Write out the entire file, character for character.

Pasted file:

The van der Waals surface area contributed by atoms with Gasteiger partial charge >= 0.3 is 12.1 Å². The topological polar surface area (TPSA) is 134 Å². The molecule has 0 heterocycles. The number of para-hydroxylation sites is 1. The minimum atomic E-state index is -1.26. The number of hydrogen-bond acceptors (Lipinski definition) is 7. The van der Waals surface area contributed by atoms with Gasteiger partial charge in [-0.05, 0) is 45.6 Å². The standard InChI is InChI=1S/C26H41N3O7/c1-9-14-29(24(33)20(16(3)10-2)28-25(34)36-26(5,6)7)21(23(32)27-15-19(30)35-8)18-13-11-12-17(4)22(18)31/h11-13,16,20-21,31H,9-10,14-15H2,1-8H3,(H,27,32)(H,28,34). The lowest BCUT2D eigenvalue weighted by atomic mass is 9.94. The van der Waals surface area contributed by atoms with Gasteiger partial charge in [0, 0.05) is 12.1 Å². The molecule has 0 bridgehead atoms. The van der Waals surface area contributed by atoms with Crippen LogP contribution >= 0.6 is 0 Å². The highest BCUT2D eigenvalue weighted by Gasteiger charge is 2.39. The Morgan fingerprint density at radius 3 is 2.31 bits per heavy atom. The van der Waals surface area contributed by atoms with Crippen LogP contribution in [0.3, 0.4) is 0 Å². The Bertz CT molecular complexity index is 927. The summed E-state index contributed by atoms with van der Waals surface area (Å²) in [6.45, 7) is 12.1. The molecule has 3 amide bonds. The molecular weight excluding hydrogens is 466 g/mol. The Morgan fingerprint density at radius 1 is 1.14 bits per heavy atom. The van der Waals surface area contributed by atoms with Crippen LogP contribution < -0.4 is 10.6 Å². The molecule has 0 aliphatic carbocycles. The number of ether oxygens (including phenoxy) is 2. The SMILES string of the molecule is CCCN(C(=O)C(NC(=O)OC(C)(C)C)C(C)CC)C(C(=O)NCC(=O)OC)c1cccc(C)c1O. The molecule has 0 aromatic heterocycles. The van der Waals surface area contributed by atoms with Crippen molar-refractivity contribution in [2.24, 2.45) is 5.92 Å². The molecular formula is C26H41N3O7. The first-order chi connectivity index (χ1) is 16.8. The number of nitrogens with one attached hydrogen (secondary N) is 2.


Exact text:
The van der Waals surface area contributed by atoms with Gasteiger partial charge >= 0.3 is 12.1 Å². The topological polar surface area (TPSA) is 134 Å². The molecule has 0 heterocycles. The number of para-hydroxylation sites is 1. The minimum atomic E-state index is -1.26. The number of hydrogen-bond acceptors (Lipinski definition) is 7. The van der Waals surface area contributed by atoms with Gasteiger partial charge in [-0.05, 0) is 45.6 Å². The standard InChI is InChI=1S/C26H41N3O7/c1-9-14-29(24(33)20(16(3)10-2)28-25(34)36-26(5,6)7)21(23(32)27-15-19(30)35-8)18-13-11-12-17(4)22(18)31/h11-13,16,20-21,31H,9-10,14-15H2,1-8H3,(H,27,32)(H,28,34). The lowest BCUT2D eigenvalue weighted by atomic mass is 9.94. The van der Waals surface area contributed by atoms with Gasteiger partial charge in [0, 0.05) is 12.1 Å². The molecule has 0 bridgehead atoms. The van der Waals surface area contributed by atoms with Crippen LogP contribution >= 0.6 is 0 Å². The highest BCUT2D eigenvalue weighted by Gasteiger charge is 2.39. The Morgan fingerprint density at radius 3 is 2.31 bits per heavy atom. The van der Waals surface area contributed by atoms with Crippen LogP contribution in [0.3, 0.4) is 0 Å². The Bertz CT molecular complexity index is 927. The summed E-state index contributed by atoms with van der Waals surface area (Å²) in [6.45, 7) is 12.1. The molecule has 3 amide bonds. The molecular weight excluding hydrogens is 466 g/mol. The Morgan fingerprint density at radius 1 is 1.14 bits per heavy atom. The van der Waals surface area contributed by atoms with Crippen LogP contribution < -0.4 is 10.6 Å². The molecule has 0 aliphatic carbocycles. The number of ether oxygens (including phenoxy) is 2. The SMILES string of the molecule is CCCN(C(=O)C(NC(=O)OC(C)(C)C)C(C)CC)C(C(=O)NCC(=O)OC)c1cccc(C)c1O. The molecule has 0 aromatic heterocycles. The van der Waals surface area contributed by atoms with Crippen molar-refractivity contribution in [2.24, 2.45) is 5.92 Å². The molecular formula is C26H41N3O7. The first-order chi connectivity index (χ1) is 16.8. The number of nitrogens with one attached hydrogen (secondary N) is 2.